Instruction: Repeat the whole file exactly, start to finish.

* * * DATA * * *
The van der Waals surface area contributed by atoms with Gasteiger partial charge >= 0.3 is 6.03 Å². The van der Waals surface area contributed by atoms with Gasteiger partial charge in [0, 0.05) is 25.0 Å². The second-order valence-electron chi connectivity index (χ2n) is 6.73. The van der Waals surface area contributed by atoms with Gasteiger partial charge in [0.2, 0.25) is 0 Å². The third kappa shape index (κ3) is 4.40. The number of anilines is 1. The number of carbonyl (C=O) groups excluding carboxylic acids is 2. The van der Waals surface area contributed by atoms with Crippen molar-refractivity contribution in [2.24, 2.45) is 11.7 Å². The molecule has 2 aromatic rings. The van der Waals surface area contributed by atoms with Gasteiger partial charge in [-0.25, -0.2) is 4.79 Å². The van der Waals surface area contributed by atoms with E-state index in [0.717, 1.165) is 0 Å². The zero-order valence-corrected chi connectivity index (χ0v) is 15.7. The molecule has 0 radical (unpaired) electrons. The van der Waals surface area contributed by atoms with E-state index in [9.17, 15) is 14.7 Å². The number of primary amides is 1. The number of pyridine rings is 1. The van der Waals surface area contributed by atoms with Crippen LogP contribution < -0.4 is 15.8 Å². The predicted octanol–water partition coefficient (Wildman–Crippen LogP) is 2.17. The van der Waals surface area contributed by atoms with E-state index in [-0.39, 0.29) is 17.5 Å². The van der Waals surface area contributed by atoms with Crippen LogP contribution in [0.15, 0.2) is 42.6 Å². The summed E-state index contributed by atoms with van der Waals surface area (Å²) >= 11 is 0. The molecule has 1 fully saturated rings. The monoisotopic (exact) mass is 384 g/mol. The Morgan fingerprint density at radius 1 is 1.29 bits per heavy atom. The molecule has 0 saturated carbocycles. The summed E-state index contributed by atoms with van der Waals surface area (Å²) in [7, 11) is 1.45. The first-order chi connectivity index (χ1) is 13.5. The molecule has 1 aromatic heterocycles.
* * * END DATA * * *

The van der Waals surface area contributed by atoms with Gasteiger partial charge >= 0.3 is 6.03 Å². The van der Waals surface area contributed by atoms with Gasteiger partial charge in [0, 0.05) is 25.0 Å². The second-order valence-electron chi connectivity index (χ2n) is 6.73. The van der Waals surface area contributed by atoms with Gasteiger partial charge in [0.2, 0.25) is 0 Å². The third kappa shape index (κ3) is 4.40. The number of anilines is 1. The number of carbonyl (C=O) groups excluding carboxylic acids is 2. The van der Waals surface area contributed by atoms with Crippen molar-refractivity contribution in [2.24, 2.45) is 11.7 Å². The molecule has 2 aromatic rings. The van der Waals surface area contributed by atoms with Gasteiger partial charge in [-0.25, -0.2) is 4.79 Å². The van der Waals surface area contributed by atoms with E-state index in [0.717, 1.165) is 0 Å². The zero-order valence-corrected chi connectivity index (χ0v) is 15.7. The molecule has 0 radical (unpaired) electrons. The van der Waals surface area contributed by atoms with E-state index in [9.17, 15) is 14.7 Å². The number of primary amides is 1. The number of pyridine rings is 1. The van der Waals surface area contributed by atoms with Crippen LogP contribution < -0.4 is 15.8 Å². The predicted octanol–water partition coefficient (Wildman–Crippen LogP) is 2.17. The van der Waals surface area contributed by atoms with E-state index in [-0.39, 0.29) is 17.5 Å². The van der Waals surface area contributed by atoms with Crippen LogP contribution in [0.15, 0.2) is 42.6 Å². The summed E-state index contributed by atoms with van der Waals surface area (Å²) >= 11 is 0. The molecule has 1 fully saturated rings. The monoisotopic (exact) mass is 384 g/mol. The Morgan fingerprint density at radius 1 is 1.29 bits per heavy atom. The molecule has 0 saturated carbocycles. The summed E-state index contributed by atoms with van der Waals surface area (Å²) in [7, 11) is 1.45. The first-order chi connectivity index (χ1) is 13.5. The molecule has 1 aromatic heterocycles.